Old politics versus new is real campaign story

Published 12:00 am Thursday, February 28, 2008

For those in attendance at Shawnee State University on Monday when former President Bill Clinton campaigned for his wife, Democratic presidential candidate Sen. Hillary Clinton, they got more than the usual political fare.

He talked about economics, health care, Iraq, education, special interests and other things that distinguished his wife from her rival, Sen. Barack Obama.

But more than the issues, the spectators got a first-hand look at what this race is really boiling down to - old politics versus new politics.

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It started with Rep. Todd Book, who began the introductions.

“We elected Ted Strickland and that was because of southern Ohio. And we can do it with Hillary Clinton,” he said. “This area has been called Riffe Country, it’s been called Strickland Country and we’re expecting that on March 4 it will become Clinton Country.”

Oh yes, the Clintons know perfectly well why it is such an advantage to have the Ohio governor in their corner. That’s because there’s history here. It was 16 years ago when Hillary Clinton visited the James A. Rhodes Athletic Center and on Monday her husband got to return the favor.

After the Clintons went to Washington in 1992, they found a Democratic ally in a newly-elected representative from Lucasville. And that started a working relationship between the Clintons and Strickland that could leave Obama at a disadvantage in this neck of the woods.

The influence of some heavyweight Democrats was in the air as the former president spoke in a building that was built by the wherewithal of the late Vern Riffe, Ohio’s longest serving Speaker of the House and a Scioto County native who was one of the most powerful political figures in the state’s history.

The Riffe-Strickland-Clinton connection was there Monday, accented by the comment made by First Lady Frances Strickland (which was met with thunderous applause): “Scioto County, look what I brought home with me!”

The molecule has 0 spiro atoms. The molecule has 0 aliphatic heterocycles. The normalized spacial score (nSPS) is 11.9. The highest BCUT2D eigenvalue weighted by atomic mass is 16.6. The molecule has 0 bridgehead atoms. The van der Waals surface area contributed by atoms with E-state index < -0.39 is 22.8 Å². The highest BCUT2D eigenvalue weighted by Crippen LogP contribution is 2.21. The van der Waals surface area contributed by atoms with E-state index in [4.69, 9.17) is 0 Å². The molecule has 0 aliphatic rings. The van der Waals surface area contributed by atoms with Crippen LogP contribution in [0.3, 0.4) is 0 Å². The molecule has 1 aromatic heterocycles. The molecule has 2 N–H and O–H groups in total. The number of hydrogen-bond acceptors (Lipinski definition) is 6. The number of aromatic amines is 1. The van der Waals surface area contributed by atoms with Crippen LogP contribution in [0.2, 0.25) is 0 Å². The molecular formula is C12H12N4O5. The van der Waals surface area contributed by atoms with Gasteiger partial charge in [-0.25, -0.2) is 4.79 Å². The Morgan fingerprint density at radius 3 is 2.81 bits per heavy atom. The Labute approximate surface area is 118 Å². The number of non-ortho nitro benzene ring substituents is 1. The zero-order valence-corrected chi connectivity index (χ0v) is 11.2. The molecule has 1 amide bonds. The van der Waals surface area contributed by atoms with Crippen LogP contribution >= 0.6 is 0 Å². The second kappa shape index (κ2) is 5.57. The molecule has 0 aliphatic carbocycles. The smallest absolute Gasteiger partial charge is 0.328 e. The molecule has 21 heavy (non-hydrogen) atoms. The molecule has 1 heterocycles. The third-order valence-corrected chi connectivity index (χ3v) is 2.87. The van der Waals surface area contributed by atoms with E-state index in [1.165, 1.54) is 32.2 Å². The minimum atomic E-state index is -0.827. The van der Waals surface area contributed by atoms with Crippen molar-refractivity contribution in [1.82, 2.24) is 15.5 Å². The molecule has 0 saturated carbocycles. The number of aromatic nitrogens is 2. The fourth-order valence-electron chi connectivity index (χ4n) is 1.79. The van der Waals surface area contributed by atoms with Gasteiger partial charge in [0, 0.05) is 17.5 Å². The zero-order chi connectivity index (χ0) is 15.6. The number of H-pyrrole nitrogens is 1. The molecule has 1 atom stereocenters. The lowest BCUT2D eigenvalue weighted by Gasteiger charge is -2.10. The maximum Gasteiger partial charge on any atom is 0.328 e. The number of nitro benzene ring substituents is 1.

Riffe’s son, Scioto County Commissioner Skip Riffe, explained that his father and the former president were both members of the Democratic National Committee.

“I got the opportunity to speak to him earlier (in the day) during a stop at the American Legion. I asked him a question I already knew the answer to, which was if he remembered my father,” Skip Riffe said. “He said that he did and I offered him one of his books (an autobiography released last year). He said he would be honored to accept it and that it would be a nice addition to his collection of books on political history.”

What is understood is that in the general election, the Democratic nominee will have to pull Republican counties, many of which are rural and in the Appalachian region. The Democrats simply cannot win without them.

The Clintons know Strickland, who has a history of winning those Republican counties, is a tremendous asset. But the primary is different. Obama has organized a strong campaign and he has the Clintons on the ropes. They have to have big wins here and in Texas (and later Pennsylvania if it comes to that).

Monday’s stop in Portsmouth by the former president made it clear the old guard is showing its hand in southern Ohio where the upstart might have a tougher sell. And the question in one week will be obvious.

Will it be enough?

Rick Greene is the managing editor of The Ironton Tribune. He can be reached at (740) 532-1441, ext. 12, or by e-mail at rick.greene@irontontribune.com